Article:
163 Main Street: The Benham Cottage


ntil 1954 this was a residential lot, the home during much of the 19th century of members of the Benham family. It was not originally however part of the land Miles Benham acquired from Jonathan Bordwell. It's being treated here for convenience with the Miles Benham plot, but in reality it lay between that and Joel Dorman's homestead.

George D. Stewart acquired it in 1815 from Charles Phillips (the first recorded owner; there's no extant deed from the Wageners), who had a 1-acre lot here that went back to Jacob's Brook, where a tannery stood right by the bank of the creek. Phillips was the father of Dr. Joshua Lee's wife Sophia, and of Samuel F. Curtiss' first wife Abigail, and of Perley Phillips, who became a partner with William H. Fox's sons i163 Main Streetn the papermaking business and then in several other of the Outlet mills. It was probably Charles Phillips who built the original house on this lot, up near Main Street.

Cleveland thought George Benham built the "old style story and a half cottage" that stood on this lot in his day, though it's just as likely Phillips built it. Phillips lost his property in a judgment to George D. Stewart, whose heirs sold it to Benham in 1836. It was then specifically described as the one-acre property where Phillips had had his tannery.

The house was nearly always called the Benham Cottage, and it was occupied either by George or James Benham at least up through the 1870s. The only known image is that on the pictorial map of 1874. By the 1890s Dr. Allen Sampson was the resident.

Sampson's widow Gertrude sold the property to Frank G. Hallett and his wife Carrie in 1906, and it had certainly before then been transformed into the late-Victorian confection generally known as the Hallett house. The last private owner was Ruth Guile; Hattie Guile bought it in 1920 and Ruth sold it in 1953, so they were undoubtedly the family who owned it the longest. The house for many years held the office of local State Trooper Fred Guile, who was Hattie Guile's husband.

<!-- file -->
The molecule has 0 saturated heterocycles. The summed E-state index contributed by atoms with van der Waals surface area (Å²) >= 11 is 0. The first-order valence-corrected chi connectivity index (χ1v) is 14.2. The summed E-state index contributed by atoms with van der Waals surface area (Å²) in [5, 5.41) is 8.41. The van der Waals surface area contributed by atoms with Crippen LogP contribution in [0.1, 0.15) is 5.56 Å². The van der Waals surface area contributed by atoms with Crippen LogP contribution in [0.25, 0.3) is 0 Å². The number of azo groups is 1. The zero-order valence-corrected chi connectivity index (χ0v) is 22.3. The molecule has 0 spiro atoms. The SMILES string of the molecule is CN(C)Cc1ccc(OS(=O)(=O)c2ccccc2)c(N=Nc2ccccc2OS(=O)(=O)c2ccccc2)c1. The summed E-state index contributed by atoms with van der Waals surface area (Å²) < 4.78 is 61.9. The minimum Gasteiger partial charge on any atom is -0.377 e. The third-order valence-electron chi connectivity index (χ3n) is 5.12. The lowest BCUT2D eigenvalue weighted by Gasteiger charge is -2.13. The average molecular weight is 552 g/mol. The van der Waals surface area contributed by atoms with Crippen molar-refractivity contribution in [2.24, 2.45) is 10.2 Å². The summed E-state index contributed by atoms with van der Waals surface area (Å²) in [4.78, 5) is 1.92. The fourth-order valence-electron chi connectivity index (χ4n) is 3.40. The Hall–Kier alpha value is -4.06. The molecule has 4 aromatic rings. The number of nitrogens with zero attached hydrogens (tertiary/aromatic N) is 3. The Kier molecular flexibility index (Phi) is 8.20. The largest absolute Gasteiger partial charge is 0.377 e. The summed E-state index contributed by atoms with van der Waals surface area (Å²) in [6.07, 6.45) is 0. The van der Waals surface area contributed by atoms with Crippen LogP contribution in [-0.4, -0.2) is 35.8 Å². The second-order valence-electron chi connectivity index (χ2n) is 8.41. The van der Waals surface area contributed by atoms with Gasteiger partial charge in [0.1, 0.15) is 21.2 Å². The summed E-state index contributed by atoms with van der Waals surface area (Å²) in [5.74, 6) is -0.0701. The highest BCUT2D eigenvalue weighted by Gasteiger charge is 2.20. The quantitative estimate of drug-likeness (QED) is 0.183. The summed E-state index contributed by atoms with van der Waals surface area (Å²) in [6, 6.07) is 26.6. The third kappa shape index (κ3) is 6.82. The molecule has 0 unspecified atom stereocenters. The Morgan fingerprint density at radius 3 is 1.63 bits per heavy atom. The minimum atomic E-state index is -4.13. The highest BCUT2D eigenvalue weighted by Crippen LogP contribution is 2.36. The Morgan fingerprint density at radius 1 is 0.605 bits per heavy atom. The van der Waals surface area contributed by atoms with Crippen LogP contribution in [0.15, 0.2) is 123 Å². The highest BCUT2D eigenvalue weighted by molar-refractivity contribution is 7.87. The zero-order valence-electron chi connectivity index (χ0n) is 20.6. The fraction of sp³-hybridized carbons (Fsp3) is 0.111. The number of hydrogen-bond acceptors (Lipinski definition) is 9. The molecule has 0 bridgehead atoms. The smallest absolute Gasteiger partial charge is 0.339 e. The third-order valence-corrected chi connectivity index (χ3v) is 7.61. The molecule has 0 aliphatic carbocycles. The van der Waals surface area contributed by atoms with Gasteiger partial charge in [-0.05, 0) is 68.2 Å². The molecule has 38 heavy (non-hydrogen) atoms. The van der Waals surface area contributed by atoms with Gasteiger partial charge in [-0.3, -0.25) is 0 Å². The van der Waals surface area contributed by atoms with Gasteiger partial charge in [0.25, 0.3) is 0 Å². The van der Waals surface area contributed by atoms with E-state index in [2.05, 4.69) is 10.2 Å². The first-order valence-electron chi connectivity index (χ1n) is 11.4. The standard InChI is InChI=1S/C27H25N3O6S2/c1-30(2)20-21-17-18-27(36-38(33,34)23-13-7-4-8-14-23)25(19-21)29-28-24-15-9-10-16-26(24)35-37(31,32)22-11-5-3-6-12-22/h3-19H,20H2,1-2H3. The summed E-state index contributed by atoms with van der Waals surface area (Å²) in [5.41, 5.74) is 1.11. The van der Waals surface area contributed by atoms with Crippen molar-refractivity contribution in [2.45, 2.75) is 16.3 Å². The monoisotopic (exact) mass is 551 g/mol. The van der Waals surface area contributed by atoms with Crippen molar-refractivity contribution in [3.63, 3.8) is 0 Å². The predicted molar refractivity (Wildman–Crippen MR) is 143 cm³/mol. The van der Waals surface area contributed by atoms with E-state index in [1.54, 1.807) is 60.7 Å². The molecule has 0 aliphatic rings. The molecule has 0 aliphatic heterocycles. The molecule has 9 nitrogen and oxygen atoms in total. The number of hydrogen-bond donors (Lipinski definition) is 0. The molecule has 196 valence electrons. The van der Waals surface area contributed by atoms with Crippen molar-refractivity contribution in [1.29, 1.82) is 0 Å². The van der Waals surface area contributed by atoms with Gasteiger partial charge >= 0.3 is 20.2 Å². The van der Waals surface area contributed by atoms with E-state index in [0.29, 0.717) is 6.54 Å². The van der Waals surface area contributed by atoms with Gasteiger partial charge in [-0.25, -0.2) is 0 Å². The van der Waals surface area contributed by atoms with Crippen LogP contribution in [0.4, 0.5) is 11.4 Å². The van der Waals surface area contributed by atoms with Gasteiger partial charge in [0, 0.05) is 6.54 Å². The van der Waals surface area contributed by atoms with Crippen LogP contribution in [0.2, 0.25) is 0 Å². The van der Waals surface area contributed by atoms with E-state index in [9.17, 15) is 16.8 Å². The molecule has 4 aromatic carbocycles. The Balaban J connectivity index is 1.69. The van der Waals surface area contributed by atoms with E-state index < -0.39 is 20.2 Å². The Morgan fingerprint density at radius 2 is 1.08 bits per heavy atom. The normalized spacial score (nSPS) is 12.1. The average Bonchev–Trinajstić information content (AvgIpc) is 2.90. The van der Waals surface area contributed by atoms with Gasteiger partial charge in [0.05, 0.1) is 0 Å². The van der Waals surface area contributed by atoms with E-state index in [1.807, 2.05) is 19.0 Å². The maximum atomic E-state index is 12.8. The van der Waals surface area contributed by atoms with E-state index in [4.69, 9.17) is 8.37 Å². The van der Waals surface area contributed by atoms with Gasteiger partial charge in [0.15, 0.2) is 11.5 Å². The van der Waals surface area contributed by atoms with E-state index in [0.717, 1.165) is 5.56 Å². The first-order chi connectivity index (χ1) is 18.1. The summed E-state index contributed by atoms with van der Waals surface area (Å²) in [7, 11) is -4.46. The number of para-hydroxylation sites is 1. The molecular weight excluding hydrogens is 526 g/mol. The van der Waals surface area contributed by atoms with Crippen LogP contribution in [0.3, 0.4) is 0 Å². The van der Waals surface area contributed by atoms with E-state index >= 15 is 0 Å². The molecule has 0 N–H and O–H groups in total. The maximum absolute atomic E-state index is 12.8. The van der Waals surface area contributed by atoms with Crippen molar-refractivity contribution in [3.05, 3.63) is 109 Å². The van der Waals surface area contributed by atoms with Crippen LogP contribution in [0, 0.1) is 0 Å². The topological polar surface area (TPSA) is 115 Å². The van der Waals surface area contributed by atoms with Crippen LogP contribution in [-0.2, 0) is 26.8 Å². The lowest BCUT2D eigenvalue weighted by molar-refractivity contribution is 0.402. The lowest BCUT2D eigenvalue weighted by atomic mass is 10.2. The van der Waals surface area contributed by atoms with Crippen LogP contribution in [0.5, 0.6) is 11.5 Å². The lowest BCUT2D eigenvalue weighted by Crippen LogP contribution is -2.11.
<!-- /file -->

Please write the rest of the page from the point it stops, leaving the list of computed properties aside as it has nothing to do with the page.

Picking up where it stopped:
The Guile house was torn down to make room for the W.T. Grant store in 1954. Thus this is the northernmost of the four "disappeared" buildings on this block.


Far right: The Hallett or Guile house, the building of which sometime in the 1880s either encompassed or replaced the original structure, which was a one and a half story cottage used as a dwelling by George Benham. Cleveland described the cottage as "old style" so presumably it was just a simple rectangular four-room block with sleeping room upstairs under the eaves.
           The house shown in the picture is anything but simple. It is a classic eclectic Victorian dwelling, with irregular massing and the tower with its little triangular dormer and decorative trim; Gothic bargeboards and Eastlake porch. The footprint seems to have been quite compact, and the design draws the eye so sharply upward that's reminiscent of a fairy-tale castle.

People related to this lot and structure:

     Abraham Wagener
     The Benhams
     The Stewarts

Related structures:

     165 Main Street

Related history:

     Looking Forward


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